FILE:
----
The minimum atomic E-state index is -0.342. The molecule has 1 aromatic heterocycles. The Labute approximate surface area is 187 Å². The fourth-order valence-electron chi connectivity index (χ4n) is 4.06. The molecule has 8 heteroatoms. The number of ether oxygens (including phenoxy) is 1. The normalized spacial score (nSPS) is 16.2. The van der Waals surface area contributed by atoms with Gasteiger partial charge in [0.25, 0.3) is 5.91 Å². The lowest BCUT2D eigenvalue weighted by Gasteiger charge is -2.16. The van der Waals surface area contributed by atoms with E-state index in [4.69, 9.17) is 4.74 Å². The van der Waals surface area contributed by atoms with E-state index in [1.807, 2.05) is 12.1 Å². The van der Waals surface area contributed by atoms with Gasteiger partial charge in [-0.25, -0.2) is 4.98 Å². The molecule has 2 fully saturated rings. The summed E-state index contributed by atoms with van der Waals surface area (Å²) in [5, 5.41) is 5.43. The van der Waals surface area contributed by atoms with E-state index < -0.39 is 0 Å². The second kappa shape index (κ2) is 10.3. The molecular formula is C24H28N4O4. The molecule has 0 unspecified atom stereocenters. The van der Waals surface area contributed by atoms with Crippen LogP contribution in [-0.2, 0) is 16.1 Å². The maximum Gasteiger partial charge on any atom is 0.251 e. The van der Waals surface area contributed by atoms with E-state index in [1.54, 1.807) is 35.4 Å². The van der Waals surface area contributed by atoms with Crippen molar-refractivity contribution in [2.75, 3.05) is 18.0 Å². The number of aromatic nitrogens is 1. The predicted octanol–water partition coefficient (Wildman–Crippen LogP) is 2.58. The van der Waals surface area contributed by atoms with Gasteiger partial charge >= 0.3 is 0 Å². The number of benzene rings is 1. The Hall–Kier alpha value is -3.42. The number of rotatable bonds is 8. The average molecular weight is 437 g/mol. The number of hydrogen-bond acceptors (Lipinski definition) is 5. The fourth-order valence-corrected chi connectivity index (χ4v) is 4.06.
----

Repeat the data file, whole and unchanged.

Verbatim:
The minimum atomic E-state index is -0.342. The molecule has 1 aromatic heterocycles. The Labute approximate surface area is 187 Å². The fourth-order valence-electron chi connectivity index (χ4n) is 4.06. The molecule has 8 heteroatoms. The number of ether oxygens (including phenoxy) is 1. The normalized spacial score (nSPS) is 16.2. The van der Waals surface area contributed by atoms with Gasteiger partial charge in [0.25, 0.3) is 5.91 Å². The lowest BCUT2D eigenvalue weighted by Gasteiger charge is -2.16. The van der Waals surface area contributed by atoms with E-state index in [4.69, 9.17) is 4.74 Å². The van der Waals surface area contributed by atoms with E-state index in [1.807, 2.05) is 12.1 Å². The van der Waals surface area contributed by atoms with Gasteiger partial charge in [-0.25, -0.2) is 4.98 Å². The molecule has 2 fully saturated rings. The summed E-state index contributed by atoms with van der Waals surface area (Å²) in [5, 5.41) is 5.43. The van der Waals surface area contributed by atoms with E-state index < -0.39 is 0 Å². The second kappa shape index (κ2) is 10.3. The molecular formula is C24H28N4O4. The molecule has 0 unspecified atom stereocenters. The van der Waals surface area contributed by atoms with Crippen LogP contribution in [-0.2, 0) is 16.1 Å². The maximum Gasteiger partial charge on any atom is 0.251 e. The van der Waals surface area contributed by atoms with E-state index in [1.54, 1.807) is 35.4 Å². The van der Waals surface area contributed by atoms with Crippen molar-refractivity contribution in [2.75, 3.05) is 18.0 Å². The number of aromatic nitrogens is 1. The predicted octanol–water partition coefficient (Wildman–Crippen LogP) is 2.58. The van der Waals surface area contributed by atoms with Gasteiger partial charge >= 0.3 is 0 Å². The number of benzene rings is 1. The Hall–Kier alpha value is -3.42. The number of rotatable bonds is 8. The average molecular weight is 437 g/mol. The number of hydrogen-bond acceptors (Lipinski definition) is 5. The fourth-order valence-corrected chi connectivity index (χ4v) is 4.06.